Just back from a three day trip to Verona with my new X100T that I’d only had for two days when I arrived.
I’d spent those two precious days reading the manual – invaluable – to discover some very cool stuff (I always read camera manuals because they now do so much that there is always some weird stuff hidden in obscure menus / the fab stuff that you’d never learn about..). Like the fact that auto-ISO can be set up so that (when in aperture priority mode) the shutter speed drops below a certain value (in my case it’s set at 1/60) the ISO is increased incrementally as the shutter speed goes down, up to a preset maximum ISO. Genius. This maybe how all auto-ISO features work, but it was news to me and as a result of reading the manual.
Having read much about the film simulation, I set it up for RAW+JPG with the Jpegs set on the much raved about Classic Chrome. This was despite the fact that before Classic Chrome came in with the T, Velvia was the go to mode…
I normally work in aperture priority mode and it was a breeze using the exposure compensation dial – through experience more than anything – to capture amazing shots. Blown highlights are a thing of the past!
I used slow flash a few times (I normally avoid flash – in fact I have avoided the obscene harshness of flash these past 30+ years). But it was a revelation (I’d read that it was good). The images are natural and non-flashy / red-eyery.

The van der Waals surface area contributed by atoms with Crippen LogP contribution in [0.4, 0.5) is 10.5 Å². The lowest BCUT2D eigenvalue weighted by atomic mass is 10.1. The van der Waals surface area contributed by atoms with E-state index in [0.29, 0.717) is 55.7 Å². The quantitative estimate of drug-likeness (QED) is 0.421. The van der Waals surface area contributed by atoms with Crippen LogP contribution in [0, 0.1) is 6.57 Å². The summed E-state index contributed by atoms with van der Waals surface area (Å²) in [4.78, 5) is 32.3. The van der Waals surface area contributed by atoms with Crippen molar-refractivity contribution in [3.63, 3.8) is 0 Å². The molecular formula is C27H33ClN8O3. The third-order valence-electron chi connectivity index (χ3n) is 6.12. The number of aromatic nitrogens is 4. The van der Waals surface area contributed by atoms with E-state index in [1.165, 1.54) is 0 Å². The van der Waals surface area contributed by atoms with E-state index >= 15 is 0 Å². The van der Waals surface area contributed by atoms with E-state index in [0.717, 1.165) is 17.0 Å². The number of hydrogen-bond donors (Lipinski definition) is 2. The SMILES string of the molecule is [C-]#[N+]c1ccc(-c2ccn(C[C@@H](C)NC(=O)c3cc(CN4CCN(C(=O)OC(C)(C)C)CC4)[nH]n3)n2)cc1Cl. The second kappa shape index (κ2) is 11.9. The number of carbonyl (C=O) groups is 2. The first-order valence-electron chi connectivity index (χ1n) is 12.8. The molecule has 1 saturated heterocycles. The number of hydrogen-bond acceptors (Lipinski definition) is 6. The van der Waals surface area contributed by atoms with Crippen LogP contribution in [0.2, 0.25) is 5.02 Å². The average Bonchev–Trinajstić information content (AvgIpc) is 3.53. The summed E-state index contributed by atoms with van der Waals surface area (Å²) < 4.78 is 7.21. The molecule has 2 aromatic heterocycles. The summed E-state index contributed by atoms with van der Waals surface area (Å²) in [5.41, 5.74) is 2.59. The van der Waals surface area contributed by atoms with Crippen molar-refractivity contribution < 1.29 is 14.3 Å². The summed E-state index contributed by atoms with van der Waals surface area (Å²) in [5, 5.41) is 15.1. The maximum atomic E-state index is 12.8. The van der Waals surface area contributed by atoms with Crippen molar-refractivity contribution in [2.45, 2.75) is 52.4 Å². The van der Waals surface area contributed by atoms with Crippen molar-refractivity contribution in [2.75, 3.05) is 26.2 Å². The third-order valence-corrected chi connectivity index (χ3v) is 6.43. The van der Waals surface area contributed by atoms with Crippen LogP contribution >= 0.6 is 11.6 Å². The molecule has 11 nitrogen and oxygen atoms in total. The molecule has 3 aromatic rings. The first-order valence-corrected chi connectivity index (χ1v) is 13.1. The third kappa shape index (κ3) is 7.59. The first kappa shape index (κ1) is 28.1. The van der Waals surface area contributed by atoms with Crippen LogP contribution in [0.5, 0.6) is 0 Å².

Classic Chrome? Sooooo creamy and dreamy! Whilst on my travels I exported some Classic Chrome Jpegs to my iPad and did the merest hint of tweaking in Snapseed (to fix some of my exposure compensation overzealousness) and the results are simply stunning. Straight OOTC with the X100T is amazing.
WiFi? Faultless and effortless. It’s well-designed enough to enable the rapid transfer of images to an iPad / iPhone for upload to Facebook / Instagram which went down very well with my fellow travellers (and me). And I’ve used it a lot. In fact I’ve decided that my Instagram photos are only going to come from the X100T simply because it’s so quick and easy.
It’s small, light, unobtrusive, and easy to use when carrying an umbrella in the rain with a shoulder bag.
It’s just right for, of course, carrying everywhere (why I got it) – even to breakfast.
The Q menu is so easy to use and to customise. Once I’d set it up the camera with a few global custom setups, it was fantastic – mainly to change the auto ISO thing to a higher ISO. In actual fact though, why would you not have the intelligent auto ISO thing set up for 200-3200 (1/60) as standard? It’s going to cover you for most situations right? Maybe with a slower shutter speed? Maybe set a default of 200-3200 (1/30)? That’s 95% of all shooting situations covered.
I used it invariably with the optical viewfinder without that really, really annoying zoomed-in-digital-corner thing (probably useful if you manual focus which I haven’t tried yet).
Ultimately what I love about this little machine is that the way that it *is* (it’s form-factor; its layout), is impacting how I take photographs. It’s the simple way that the aperture, shutter speed, exposure compensation controls are placed; the clever Q menu; the extraordinary viewfinder… It just takes me back to how I took photos in the 1980s with my OM-1. Tactile. Sensual. Engaging. Connected. Intelligent. Thoughtful. Desirable. Inspirational.